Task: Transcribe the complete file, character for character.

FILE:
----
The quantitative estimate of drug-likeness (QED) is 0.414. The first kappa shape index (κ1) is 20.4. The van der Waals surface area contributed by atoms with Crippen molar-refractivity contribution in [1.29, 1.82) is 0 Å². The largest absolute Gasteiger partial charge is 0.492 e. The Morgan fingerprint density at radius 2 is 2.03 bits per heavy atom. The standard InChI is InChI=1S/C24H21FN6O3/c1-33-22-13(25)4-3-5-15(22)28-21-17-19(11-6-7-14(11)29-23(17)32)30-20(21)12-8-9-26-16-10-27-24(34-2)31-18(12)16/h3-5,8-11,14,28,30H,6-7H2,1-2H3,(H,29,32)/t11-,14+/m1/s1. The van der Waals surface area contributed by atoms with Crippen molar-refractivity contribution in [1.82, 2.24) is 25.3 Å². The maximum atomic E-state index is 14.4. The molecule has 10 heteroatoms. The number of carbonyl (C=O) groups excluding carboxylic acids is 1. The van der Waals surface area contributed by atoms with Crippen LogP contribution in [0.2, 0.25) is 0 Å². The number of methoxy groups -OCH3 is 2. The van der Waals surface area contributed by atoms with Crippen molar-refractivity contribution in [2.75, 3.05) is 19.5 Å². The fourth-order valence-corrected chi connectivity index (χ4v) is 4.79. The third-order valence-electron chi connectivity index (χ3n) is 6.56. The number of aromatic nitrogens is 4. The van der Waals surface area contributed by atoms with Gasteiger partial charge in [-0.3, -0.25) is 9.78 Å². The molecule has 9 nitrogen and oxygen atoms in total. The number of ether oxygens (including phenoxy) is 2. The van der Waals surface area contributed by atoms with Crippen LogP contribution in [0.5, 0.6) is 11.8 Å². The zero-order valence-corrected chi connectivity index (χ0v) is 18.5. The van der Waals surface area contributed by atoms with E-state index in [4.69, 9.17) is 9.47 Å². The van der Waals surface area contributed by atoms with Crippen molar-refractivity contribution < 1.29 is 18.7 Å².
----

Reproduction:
The quantitative estimate of drug-likeness (QED) is 0.414. The first kappa shape index (κ1) is 20.4. The van der Waals surface area contributed by atoms with Crippen molar-refractivity contribution in [1.29, 1.82) is 0 Å². The largest absolute Gasteiger partial charge is 0.492 e. The Morgan fingerprint density at radius 2 is 2.03 bits per heavy atom. The standard InChI is InChI=1S/C24H21FN6O3/c1-33-22-13(25)4-3-5-15(22)28-21-17-19(11-6-7-14(11)29-23(17)32)30-20(21)12-8-9-26-16-10-27-24(34-2)31-18(12)16/h3-5,8-11,14,28,30H,6-7H2,1-2H3,(H,29,32)/t11-,14+/m1/s1. The van der Waals surface area contributed by atoms with Crippen molar-refractivity contribution in [1.82, 2.24) is 25.3 Å². The maximum atomic E-state index is 14.4. The molecule has 10 heteroatoms. The number of carbonyl (C=O) groups excluding carboxylic acids is 1. The van der Waals surface area contributed by atoms with Crippen LogP contribution in [0.2, 0.25) is 0 Å². The number of methoxy groups -OCH3 is 2. The van der Waals surface area contributed by atoms with Crippen molar-refractivity contribution in [2.75, 3.05) is 19.5 Å². The fourth-order valence-corrected chi connectivity index (χ4v) is 4.79. The third-order valence-electron chi connectivity index (χ3n) is 6.56. The number of aromatic nitrogens is 4. The van der Waals surface area contributed by atoms with Gasteiger partial charge in [-0.3, -0.25) is 9.78 Å². The molecule has 9 nitrogen and oxygen atoms in total. The number of ether oxygens (including phenoxy) is 2. The van der Waals surface area contributed by atoms with Crippen LogP contribution in [0.5, 0.6) is 11.8 Å². The zero-order valence-corrected chi connectivity index (χ0v) is 18.5. The van der Waals surface area contributed by atoms with E-state index in [4.69, 9.17) is 9.47 Å². The van der Waals surface area contributed by atoms with Crippen molar-refractivity contribution < 1.29 is 18.7 Å².